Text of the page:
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Opposition Leader discusses SAS troops; Muslims; and leadership.

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Subjects: SAS Troops; Australian Muslims; Leadership

CLARK: It’s good to have some cool weather at last after the heat of recent days. Someone who’s been used to the heat all this week, of course, has been the Opposition Leader, Simon Crean. It hasn’t been the best of weeks. He’s had to fend off leadership speculation as well as being mired, to some degree, in the oxygen-stifling atmosphere of international affairs. I mean, I say that because it’s probably difficult for any Opposition Leader to make much headway when lots of the concentration is on the War against Terrorism and the anxieties and fears that go with that. Do we want to be thinking about alternatives in the current climate? I don’t know, and what’s the strategy for it anyway?

Well, Simon Crean joins me on the line this afternoon. Mr Crean, good afternoon.

CREAN: Hi, Philip. How are you?

CLARK: I’m well. This decision to bring the troops home from Afghanistan is the right move, isn’t it?

CREAN: Yes, it’s welcome on two fronts, Philip. Obviously the troops themselves have done a magnificent job and it’s fantastic that they’ll be home for Christmas with their families. But it’s also welcome because, since the Bali bombing, I’ve been calling for the fact that we should make the priority, in terms of our troops etcetera, on the home front in our region, if you like. So it gives us the greater opportunity to reassess the need, the demands, the pressures, here at home.

CLARK: Yes, well that’s true. They’re specialised, highly specialised combat troops, and they probably should be home. The mission in Afghanistan has increasingly lost focus, I would have thought, in recent months.

CREAN: Well, yes, but it’s still important that we’re still part of the effort there in Afghanistan, Philip. The advice from the Chief of Defence Forces was that their role was


no longer needed, but clearly we are continuing a presence with our naval vessels and with the supply of the P3 Orion surveillance aircraft.

So our commitment in the Afghanistan theatre is still there. But this is the point - after Bali, the Prime Minister said that we were going to reassess our anti-terrorist capacity here. I welcomed that at the time, but I’ve argued since the Bali bombing that the priority has got to be here - on Australian territory, and with our region.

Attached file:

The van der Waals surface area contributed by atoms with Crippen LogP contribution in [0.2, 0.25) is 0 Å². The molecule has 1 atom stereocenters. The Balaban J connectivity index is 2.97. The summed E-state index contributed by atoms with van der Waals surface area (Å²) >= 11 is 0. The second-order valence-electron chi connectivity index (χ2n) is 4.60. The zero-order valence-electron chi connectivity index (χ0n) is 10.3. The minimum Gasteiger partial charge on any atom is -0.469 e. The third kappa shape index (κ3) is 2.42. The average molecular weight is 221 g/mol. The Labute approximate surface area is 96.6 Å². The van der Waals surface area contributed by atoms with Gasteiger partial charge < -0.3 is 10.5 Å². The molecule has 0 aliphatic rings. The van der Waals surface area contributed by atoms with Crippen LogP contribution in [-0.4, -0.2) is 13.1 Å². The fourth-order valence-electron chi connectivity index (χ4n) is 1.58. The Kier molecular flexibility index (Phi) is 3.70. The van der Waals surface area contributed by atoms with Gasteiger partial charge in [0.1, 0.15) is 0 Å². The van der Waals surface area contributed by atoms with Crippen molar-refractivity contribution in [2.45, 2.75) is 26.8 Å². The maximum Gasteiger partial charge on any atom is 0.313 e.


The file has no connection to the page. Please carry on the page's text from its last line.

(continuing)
And it’s for that reason that I’ve also called for the establishment here of a Department of Homeland Security so that we can coordinate better the activities. The Americans have just passed this through their own Congress and Senate, Philip. But I think that - given the heightened threat, the warning the other day but, most particularly, since Bali - the threat in our region, we need a better coordinating role here. And that’s what we should be doing. And I urge the Prime Minister to adopt Labor’s proposal in that regard.

I think whilst your introductory point is right, that it’s hard to get the other agendas up, it’s also important in the context of this issue that is dominating, that the leadership of the country is speaking as much as it can with one voice. And I’ve tried to do that as much as I can - putting forward constructive propositions as well to strengthen our fight against the War on Terror.

CLARK: It must be frustrating for you, though, because in essence you’re right. I mean, this is not a time when I think people are looking for a political division or wanting to explore alternatives too much. I mean, they’re really out for a united front, as we all as a community have to be united against this threat. And it’s not really a fertile time for an Opposition Leader, is it?

CREAN: Well, again, I just make the point that I think that people are concerned. They, therefore, want to know that the right steps are being taken. It takes more than just the issuing of warnings, Philip. They want to know that you’re actually taking some steps to better secure, better protect, better gather information. And that’s why the Department of Homeland Security is important. I might say, it’s also the reason I think a Coastguard is important, because we’ve just got to have a policing authority - not just a Defence mechanism around our territory. The Defence one is terribly important if we’re attacked, but if we’re to stop the gun-runners, people-smugglers, drug-smugglers - those sorts of things that threaten us, as well, as a community - you need a cop on the beat. And that’s what the Coastguard is for. And the third thing I argue for is, really, the Prime Minister should be taking up another initiative that I’ve proposed, and that’s the convening of a Leaders’ Summit in the region to get greater cooperation …